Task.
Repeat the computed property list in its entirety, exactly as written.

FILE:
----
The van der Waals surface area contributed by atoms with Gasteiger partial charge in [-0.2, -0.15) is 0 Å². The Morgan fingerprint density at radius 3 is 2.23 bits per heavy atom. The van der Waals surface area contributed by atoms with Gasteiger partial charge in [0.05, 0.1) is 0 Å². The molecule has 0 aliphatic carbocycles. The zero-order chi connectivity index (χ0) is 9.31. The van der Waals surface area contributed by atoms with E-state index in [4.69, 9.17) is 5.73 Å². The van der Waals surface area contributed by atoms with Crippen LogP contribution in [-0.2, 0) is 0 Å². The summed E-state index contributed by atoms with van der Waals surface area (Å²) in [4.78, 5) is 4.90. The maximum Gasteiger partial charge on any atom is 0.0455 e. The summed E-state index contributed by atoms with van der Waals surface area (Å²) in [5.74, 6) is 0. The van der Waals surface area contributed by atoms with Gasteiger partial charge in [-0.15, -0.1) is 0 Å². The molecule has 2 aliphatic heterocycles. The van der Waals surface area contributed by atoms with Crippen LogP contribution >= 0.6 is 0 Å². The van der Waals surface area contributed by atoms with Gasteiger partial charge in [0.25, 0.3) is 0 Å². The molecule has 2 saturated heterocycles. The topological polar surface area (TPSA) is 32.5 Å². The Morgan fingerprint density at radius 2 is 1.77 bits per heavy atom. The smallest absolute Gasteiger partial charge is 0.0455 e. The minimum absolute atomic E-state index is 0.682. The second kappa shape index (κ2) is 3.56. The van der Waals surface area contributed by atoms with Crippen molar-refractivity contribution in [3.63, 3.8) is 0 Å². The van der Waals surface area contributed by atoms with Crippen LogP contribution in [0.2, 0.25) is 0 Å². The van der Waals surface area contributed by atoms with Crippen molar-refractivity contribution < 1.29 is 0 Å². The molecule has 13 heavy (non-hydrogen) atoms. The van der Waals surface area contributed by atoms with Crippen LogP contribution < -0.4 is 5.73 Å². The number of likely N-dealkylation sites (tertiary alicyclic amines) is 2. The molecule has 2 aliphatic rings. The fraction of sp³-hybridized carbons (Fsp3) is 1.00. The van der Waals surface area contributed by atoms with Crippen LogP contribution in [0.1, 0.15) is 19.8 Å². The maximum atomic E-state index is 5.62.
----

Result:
The van der Waals surface area contributed by atoms with Gasteiger partial charge in [-0.2, -0.15) is 0 Å². The Morgan fingerprint density at radius 3 is 2.23 bits per heavy atom. The van der Waals surface area contributed by atoms with Gasteiger partial charge in [0.05, 0.1) is 0 Å². The molecule has 0 aliphatic carbocycles. The zero-order chi connectivity index (χ0) is 9.31. The van der Waals surface area contributed by atoms with E-state index in [4.69, 9.17) is 5.73 Å². The van der Waals surface area contributed by atoms with Crippen LogP contribution in [-0.2, 0) is 0 Å². The summed E-state index contributed by atoms with van der Waals surface area (Å²) in [4.78, 5) is 4.90. The maximum Gasteiger partial charge on any atom is 0.0455 e. The summed E-state index contributed by atoms with van der Waals surface area (Å²) in [5.74, 6) is 0. The van der Waals surface area contributed by atoms with Gasteiger partial charge in [-0.15, -0.1) is 0 Å². The molecule has 2 aliphatic heterocycles. The van der Waals surface area contributed by atoms with Crippen LogP contribution >= 0.6 is 0 Å². The van der Waals surface area contributed by atoms with Gasteiger partial charge in [0.25, 0.3) is 0 Å². The molecule has 2 saturated heterocycles. The topological polar surface area (TPSA) is 32.5 Å². The Morgan fingerprint density at radius 2 is 1.77 bits per heavy atom. The smallest absolute Gasteiger partial charge is 0.0455 e. The minimum absolute atomic E-state index is 0.682. The second kappa shape index (κ2) is 3.56. The van der Waals surface area contributed by atoms with Crippen molar-refractivity contribution in [3.63, 3.8) is 0 Å². The van der Waals surface area contributed by atoms with Crippen LogP contribution in [0.2, 0.25) is 0 Å². The van der Waals surface area contributed by atoms with Crippen molar-refractivity contribution < 1.29 is 0 Å². The molecule has 13 heavy (non-hydrogen) atoms. The van der Waals surface area contributed by atoms with Crippen LogP contribution < -0.4 is 5.73 Å². The number of likely N-dealkylation sites (tertiary alicyclic amines) is 2. The molecule has 2 aliphatic rings. The fraction of sp³-hybridized carbons (Fsp3) is 1.00. The van der Waals surface area contributed by atoms with Crippen LogP contribution in [0.1, 0.15) is 19.8 Å². The maximum atomic E-state index is 5.62.